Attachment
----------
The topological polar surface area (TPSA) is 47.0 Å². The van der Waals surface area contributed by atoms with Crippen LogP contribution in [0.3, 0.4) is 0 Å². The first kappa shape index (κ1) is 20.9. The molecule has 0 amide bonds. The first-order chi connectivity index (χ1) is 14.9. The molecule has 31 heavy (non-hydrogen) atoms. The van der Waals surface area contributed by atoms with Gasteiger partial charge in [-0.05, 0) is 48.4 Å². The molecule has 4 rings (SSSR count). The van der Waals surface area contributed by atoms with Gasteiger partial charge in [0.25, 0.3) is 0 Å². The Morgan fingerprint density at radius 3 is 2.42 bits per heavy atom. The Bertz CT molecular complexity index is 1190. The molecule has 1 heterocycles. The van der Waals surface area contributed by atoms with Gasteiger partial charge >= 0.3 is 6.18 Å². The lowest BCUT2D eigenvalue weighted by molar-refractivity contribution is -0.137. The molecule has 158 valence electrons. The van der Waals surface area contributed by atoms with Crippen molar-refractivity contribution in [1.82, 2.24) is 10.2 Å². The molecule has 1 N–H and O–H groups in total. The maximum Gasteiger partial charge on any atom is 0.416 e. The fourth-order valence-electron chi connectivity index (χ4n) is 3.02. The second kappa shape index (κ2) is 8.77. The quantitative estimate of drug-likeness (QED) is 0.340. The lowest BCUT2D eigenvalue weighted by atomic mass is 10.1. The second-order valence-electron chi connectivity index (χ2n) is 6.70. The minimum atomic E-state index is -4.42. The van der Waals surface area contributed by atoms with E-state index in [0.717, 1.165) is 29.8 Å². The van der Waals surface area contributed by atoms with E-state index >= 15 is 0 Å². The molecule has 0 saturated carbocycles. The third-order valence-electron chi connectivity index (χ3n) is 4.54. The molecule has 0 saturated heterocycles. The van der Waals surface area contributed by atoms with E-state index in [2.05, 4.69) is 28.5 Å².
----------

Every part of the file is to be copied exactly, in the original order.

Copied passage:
The topological polar surface area (TPSA) is 47.0 Å². The van der Waals surface area contributed by atoms with Crippen LogP contribution in [0.3, 0.4) is 0 Å². The first kappa shape index (κ1) is 20.9. The molecule has 0 amide bonds. The first-order chi connectivity index (χ1) is 14.9. The molecule has 31 heavy (non-hydrogen) atoms. The van der Waals surface area contributed by atoms with Gasteiger partial charge in [-0.05, 0) is 48.4 Å². The molecule has 4 rings (SSSR count). The van der Waals surface area contributed by atoms with Gasteiger partial charge in [0.25, 0.3) is 0 Å². The Morgan fingerprint density at radius 3 is 2.42 bits per heavy atom. The Bertz CT molecular complexity index is 1190. The molecule has 1 heterocycles. The van der Waals surface area contributed by atoms with Gasteiger partial charge >= 0.3 is 6.18 Å². The lowest BCUT2D eigenvalue weighted by molar-refractivity contribution is -0.137. The molecule has 158 valence electrons. The van der Waals surface area contributed by atoms with Crippen molar-refractivity contribution in [1.82, 2.24) is 10.2 Å². The molecule has 1 N–H and O–H groups in total. The maximum Gasteiger partial charge on any atom is 0.416 e. The fourth-order valence-electron chi connectivity index (χ4n) is 3.02. The second kappa shape index (κ2) is 8.77. The quantitative estimate of drug-likeness (QED) is 0.340. The lowest BCUT2D eigenvalue weighted by atomic mass is 10.1. The second-order valence-electron chi connectivity index (χ2n) is 6.70. The minimum atomic E-state index is -4.42. The van der Waals surface area contributed by atoms with E-state index in [0.717, 1.165) is 29.8 Å². The van der Waals surface area contributed by atoms with E-state index >= 15 is 0 Å². The molecule has 0 saturated carbocycles. The third-order valence-electron chi connectivity index (χ3n) is 4.54. The molecule has 0 saturated heterocycles. The van der Waals surface area contributed by atoms with E-state index in [2.05, 4.69) is 28.5 Å².